“What are you doing to…it?” Ser asked, partly out of mounting horror and partly to give her more time to formulate a plan.

Kenholtz shot Ser a sideways glance, eyebrows raised in aloof disbelief. “The spirit? Nothing you would understand.”

“You’d be surprised,” Ser fired back.

“I would, actually. Your hedgewitch may have explained a crumb or two of magic to you, sellsword, but this is something else entirely. The spirit is simply a guard dog, for lack of a better term. A convenient cover for my studies.”

A wave of her hand caused a ring of torches around the room’s circular wall to alight. Not bright enough to fully rid the room of ink-black shadows but enough to illuminate the horrors they previously hid. Desiccated corpses lay piled together like refuse outside of an inn, their skin grey and paper-dry as though they had been left in the desert sun for weeks. Ser had seen corpses before, freshly dead and filled with putrid rot, but she had never seen ones with eyes like this. Despite being dead, every single corpse sported wide-open eyes, swirling with faint magical light. Like a cruel imitation of Rowan’s when she cast certain spells. 

“As you may know, magic is fueled by the body’s life force. Just as you burn your fuel swinging those heavy swords around at…trolls?—I don’t know what you lot do—a mage burns their reserves casting magic. If you exhaust your energy, no more magic until you’ve recovered and rested. Infuriating.”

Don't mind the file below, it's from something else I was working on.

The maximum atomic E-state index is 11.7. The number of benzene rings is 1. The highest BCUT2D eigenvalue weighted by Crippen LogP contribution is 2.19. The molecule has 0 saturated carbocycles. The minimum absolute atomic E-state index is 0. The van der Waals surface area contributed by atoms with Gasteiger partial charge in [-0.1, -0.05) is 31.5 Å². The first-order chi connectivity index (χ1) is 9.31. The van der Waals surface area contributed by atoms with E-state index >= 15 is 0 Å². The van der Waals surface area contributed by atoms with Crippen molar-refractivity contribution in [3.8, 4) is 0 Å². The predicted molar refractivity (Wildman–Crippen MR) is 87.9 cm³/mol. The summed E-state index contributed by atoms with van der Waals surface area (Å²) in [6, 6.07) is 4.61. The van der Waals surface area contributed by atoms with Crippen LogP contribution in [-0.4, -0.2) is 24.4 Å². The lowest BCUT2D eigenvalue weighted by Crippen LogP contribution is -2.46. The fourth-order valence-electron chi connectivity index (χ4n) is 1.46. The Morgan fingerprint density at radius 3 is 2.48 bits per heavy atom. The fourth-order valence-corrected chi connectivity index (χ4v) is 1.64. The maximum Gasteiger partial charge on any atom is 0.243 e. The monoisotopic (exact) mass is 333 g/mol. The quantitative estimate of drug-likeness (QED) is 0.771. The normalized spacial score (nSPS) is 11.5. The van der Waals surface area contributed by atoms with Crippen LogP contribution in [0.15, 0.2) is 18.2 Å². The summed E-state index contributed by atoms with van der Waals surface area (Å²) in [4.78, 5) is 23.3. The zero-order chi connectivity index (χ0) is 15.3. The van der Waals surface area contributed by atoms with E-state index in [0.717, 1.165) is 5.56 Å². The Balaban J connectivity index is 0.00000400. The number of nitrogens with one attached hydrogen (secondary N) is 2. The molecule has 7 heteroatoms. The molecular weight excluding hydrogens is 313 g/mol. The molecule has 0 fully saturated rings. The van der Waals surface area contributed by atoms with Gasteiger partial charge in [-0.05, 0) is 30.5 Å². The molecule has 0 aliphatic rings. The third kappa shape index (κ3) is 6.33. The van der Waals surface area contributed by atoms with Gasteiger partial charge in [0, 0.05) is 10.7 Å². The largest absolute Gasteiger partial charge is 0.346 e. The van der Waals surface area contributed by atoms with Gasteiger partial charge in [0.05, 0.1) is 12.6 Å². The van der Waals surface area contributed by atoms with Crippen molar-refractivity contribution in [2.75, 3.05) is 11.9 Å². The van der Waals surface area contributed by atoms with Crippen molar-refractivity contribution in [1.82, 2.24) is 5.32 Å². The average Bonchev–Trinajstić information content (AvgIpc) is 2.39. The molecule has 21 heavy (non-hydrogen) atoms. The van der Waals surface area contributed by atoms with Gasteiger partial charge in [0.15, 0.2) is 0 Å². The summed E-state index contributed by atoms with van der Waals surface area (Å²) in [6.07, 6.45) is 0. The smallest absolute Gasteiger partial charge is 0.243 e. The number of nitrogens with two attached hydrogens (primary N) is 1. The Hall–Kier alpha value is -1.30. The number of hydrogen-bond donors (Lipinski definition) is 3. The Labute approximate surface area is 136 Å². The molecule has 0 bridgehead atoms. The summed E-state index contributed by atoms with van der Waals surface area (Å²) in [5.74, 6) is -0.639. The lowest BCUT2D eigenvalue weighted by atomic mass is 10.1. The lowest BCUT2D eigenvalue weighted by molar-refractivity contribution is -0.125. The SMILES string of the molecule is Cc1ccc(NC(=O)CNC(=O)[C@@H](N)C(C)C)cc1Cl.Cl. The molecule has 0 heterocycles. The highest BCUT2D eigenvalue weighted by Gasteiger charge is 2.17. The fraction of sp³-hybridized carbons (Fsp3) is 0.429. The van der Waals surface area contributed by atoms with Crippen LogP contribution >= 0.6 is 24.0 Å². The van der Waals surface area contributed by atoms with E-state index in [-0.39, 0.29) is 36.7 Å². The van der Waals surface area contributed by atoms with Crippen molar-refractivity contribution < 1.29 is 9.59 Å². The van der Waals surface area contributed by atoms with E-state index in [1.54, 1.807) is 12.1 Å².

Jadia walked over to the pile of corpses, pulling and prodding their faces with the detached manner of a butcher inspecting a cow before slaughter. Her stomach turning, Ser averted her eyes to look back to Rowan. She still seemed unconscious, and Ser wasn’t even sure if Rowan had ever been knocked out before. Just as she began to worry, Ser noticed the slightest of movement. Rowan’s left hand, hidden away from Jadia and the spirit by her chest, slowly curled into a fist with the thumb tucked tightly inside. 

Ser’s heartbeat picked up. Rowan remembered. Weeks back, after yet another attempt to cash in on Rowan’s bounty ended with them in chains, the two of them worked out some contingency plans. One of them was the hand signal that Rowan was currently executing. It relayed, “I’m awake. I’m playing possum. I’ll follow your lead.” Ser cracked the heel of their boot against the stone floor twice in quick succession, an acknowledgment the message was received, playing it off as a failed attempt at standing. 

All the while, Jadia continued on with all the self-confidence of someone certain they’re the smartest one, and therefore the only one worth paying attention to, in the room.

“You can supplement with potions, of course, but using those as a natural practicioner, as someone used to real power, is demeaning. Having to drink some noxious brew like I’m a farmhand hoping to be with child? It’s worse than having nothing at all.” 

She pulled back the lips of a corpse, examining his blackened gums. “What I’m attempting to do is create a sort of arcane storage. If I can draw upon my magics to cast spells, it should be possible to place my own energy in another being until I need the use of it.” Dropping the corpse without a moment’s care, she wiped her hands on her stained skirt before turning once more to Ser with a sigh.